Q: How much moving did you have to do with Dwight’s job as a pilot? A: He started out with Piedmont Airlines, then went to United Airlines. He was based in Charlotte, N.C. We had bought a lot at Lake Norman outside Charlotte, but his base kept changing. He was transferred to Pittsburgh and to Philadelphia. Michelle was in school at the time, so we tried to just stay put in the Atlanta area. We did move to Philadelphia for two years, but it wasn’t for us and that’s when we moved to New Smyrna Beach in 1999. At that point, Dwight flew out of Orlando for American Airlines. He flew international flights, which was fun for us because we got to see a lot of the world through his job.
Q: Is travel a hobby? A: We have travel benefits, so we travel a lot. We normally take two trips each year. I enjoy photography and scrap-booking and put together things after many of our trips. I feel fortunate that I have seen 40 of the U.S. states and we’ve traveled to 46 countries throughout the world. Dwight is retired now as a pilot, but he has been to 85 countries. As long as there are empty seats on a plane, we can travel to any place in the world. We can also get reduced rates on boat cruises. Dwight flew C-130s in the U.S. Air Force and was in the Air National Guard for almost 30 years, so we also take group trips with a lot of the pilots and their wives throughout the world.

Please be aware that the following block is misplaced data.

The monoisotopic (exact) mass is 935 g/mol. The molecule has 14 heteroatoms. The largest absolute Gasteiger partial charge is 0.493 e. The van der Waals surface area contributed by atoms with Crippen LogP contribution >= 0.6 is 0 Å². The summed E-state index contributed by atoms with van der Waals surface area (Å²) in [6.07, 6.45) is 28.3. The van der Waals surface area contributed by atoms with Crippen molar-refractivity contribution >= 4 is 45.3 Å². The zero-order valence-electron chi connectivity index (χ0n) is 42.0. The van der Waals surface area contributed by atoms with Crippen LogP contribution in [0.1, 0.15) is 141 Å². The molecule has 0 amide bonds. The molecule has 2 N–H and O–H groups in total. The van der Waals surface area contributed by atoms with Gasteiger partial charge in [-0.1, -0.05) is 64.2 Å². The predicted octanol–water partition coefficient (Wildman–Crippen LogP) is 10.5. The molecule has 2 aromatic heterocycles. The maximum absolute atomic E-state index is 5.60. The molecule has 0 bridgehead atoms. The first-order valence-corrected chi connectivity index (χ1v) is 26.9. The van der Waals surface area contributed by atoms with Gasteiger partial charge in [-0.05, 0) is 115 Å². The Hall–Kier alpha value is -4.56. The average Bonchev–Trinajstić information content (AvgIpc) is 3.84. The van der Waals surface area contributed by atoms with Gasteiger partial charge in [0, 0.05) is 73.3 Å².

Q: When did you first become active at MDC? A: Michelle was already working at MDC when I retired from teaching in May 2014, so I started volunteering. The first thing I did was help Mr. Ron [McKay] with fishing at summer camp. I like to fish, so it was a lot of fun. Then I took the Florida Master Naturalist Program’s Coastal class that fall and that’s when I started volunteering in the Welcome Center. I’ve worked at MDC’s Welcome Center since fall 2014.